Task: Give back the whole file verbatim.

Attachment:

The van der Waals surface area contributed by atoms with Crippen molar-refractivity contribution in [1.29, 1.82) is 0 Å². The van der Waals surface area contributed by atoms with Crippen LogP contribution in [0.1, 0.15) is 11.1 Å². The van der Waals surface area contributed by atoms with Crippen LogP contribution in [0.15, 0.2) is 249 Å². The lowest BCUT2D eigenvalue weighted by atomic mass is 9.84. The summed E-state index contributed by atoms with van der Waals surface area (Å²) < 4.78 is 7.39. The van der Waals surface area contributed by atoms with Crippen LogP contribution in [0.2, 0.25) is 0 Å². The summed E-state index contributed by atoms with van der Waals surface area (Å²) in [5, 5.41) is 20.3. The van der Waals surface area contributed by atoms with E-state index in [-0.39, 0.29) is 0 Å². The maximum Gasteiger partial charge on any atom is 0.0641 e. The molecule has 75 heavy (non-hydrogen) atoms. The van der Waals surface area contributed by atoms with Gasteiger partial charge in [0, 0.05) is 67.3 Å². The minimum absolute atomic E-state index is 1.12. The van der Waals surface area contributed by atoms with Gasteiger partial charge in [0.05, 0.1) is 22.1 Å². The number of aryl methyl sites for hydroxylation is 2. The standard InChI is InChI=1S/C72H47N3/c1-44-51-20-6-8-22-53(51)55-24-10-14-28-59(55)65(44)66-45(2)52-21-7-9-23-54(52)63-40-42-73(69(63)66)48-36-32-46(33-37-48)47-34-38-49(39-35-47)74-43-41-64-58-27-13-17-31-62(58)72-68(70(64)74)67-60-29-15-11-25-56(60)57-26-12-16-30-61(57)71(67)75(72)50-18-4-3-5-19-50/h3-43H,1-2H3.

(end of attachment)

The van der Waals surface area contributed by atoms with Crippen molar-refractivity contribution in [1.29, 1.82) is 0 Å². The van der Waals surface area contributed by atoms with Crippen LogP contribution in [0.1, 0.15) is 11.1 Å². The van der Waals surface area contributed by atoms with Crippen LogP contribution in [0.15, 0.2) is 249 Å². The lowest BCUT2D eigenvalue weighted by atomic mass is 9.84. The summed E-state index contributed by atoms with van der Waals surface area (Å²) < 4.78 is 7.39. The van der Waals surface area contributed by atoms with Crippen LogP contribution in [0.2, 0.25) is 0 Å². The summed E-state index contributed by atoms with van der Waals surface area (Å²) in [5, 5.41) is 20.3. The van der Waals surface area contributed by atoms with E-state index in [-0.39, 0.29) is 0 Å². The maximum Gasteiger partial charge on any atom is 0.0641 e. The molecule has 75 heavy (non-hydrogen) atoms. The van der Waals surface area contributed by atoms with Gasteiger partial charge in [0, 0.05) is 67.3 Å². The minimum absolute atomic E-state index is 1.12. The van der Waals surface area contributed by atoms with Gasteiger partial charge in [0.05, 0.1) is 22.1 Å². The number of aryl methyl sites for hydroxylation is 2. The standard InChI is InChI=1S/C72H47N3/c1-44-51-20-6-8-22-53(51)55-24-10-14-28-59(55)65(44)66-45(2)52-21-7-9-23-54(52)63-40-42-73(69(63)66)48-36-32-46(33-37-48)47-34-38-49(39-35-47)74-43-41-64-58-27-13-17-31-62(58)72-68(70(64)74)67-60-29-15-11-25-56(60)57-26-12-16-30-61(57)71(67)75(72)50-18-4-3-5-19-50/h3-43H,1-2H3.